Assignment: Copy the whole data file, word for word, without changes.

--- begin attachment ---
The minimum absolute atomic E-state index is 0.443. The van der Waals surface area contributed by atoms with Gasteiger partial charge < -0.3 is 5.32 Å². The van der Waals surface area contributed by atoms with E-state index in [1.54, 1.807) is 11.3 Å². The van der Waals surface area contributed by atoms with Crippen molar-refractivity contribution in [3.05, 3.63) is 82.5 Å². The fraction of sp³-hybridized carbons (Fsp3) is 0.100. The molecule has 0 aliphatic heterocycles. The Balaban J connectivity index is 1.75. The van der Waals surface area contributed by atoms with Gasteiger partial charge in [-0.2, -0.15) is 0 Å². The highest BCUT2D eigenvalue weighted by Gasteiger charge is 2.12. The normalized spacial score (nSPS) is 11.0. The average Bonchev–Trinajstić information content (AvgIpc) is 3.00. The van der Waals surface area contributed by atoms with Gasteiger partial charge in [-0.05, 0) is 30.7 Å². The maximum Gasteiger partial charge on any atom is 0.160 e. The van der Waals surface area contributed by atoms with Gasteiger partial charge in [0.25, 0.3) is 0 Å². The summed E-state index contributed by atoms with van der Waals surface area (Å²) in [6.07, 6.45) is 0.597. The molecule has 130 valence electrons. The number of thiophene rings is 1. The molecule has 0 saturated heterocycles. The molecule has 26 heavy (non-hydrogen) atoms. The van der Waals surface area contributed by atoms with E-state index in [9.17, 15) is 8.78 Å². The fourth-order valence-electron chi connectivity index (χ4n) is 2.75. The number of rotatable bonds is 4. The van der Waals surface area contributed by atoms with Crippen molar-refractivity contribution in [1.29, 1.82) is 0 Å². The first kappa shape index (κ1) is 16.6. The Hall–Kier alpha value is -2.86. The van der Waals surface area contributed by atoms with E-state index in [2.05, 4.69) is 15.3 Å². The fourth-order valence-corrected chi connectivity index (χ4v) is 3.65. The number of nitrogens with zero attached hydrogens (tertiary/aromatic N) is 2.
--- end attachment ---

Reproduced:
The minimum absolute atomic E-state index is 0.443. The van der Waals surface area contributed by atoms with Gasteiger partial charge < -0.3 is 5.32 Å². The van der Waals surface area contributed by atoms with E-state index in [1.54, 1.807) is 11.3 Å². The van der Waals surface area contributed by atoms with Crippen molar-refractivity contribution in [3.05, 3.63) is 82.5 Å². The fraction of sp³-hybridized carbons (Fsp3) is 0.100. The molecule has 0 aliphatic heterocycles. The Balaban J connectivity index is 1.75. The van der Waals surface area contributed by atoms with Gasteiger partial charge in [-0.2, -0.15) is 0 Å². The highest BCUT2D eigenvalue weighted by Gasteiger charge is 2.12. The normalized spacial score (nSPS) is 11.0. The average Bonchev–Trinajstić information content (AvgIpc) is 3.00. The van der Waals surface area contributed by atoms with Gasteiger partial charge in [-0.05, 0) is 30.7 Å². The maximum Gasteiger partial charge on any atom is 0.160 e. The van der Waals surface area contributed by atoms with Gasteiger partial charge in [0.25, 0.3) is 0 Å². The summed E-state index contributed by atoms with van der Waals surface area (Å²) in [6.07, 6.45) is 0.597. The molecule has 130 valence electrons. The number of thiophene rings is 1. The molecule has 0 saturated heterocycles. The molecule has 26 heavy (non-hydrogen) atoms. The van der Waals surface area contributed by atoms with E-state index in [9.17, 15) is 8.78 Å². The fourth-order valence-electron chi connectivity index (χ4n) is 2.75. The number of rotatable bonds is 4. The van der Waals surface area contributed by atoms with Crippen molar-refractivity contribution in [1.29, 1.82) is 0 Å². The first kappa shape index (κ1) is 16.6. The Hall–Kier alpha value is -2.86. The van der Waals surface area contributed by atoms with E-state index in [2.05, 4.69) is 15.3 Å². The fourth-order valence-corrected chi connectivity index (χ4v) is 3.65. The number of nitrogens with zero attached hydrogens (tertiary/aromatic N) is 2.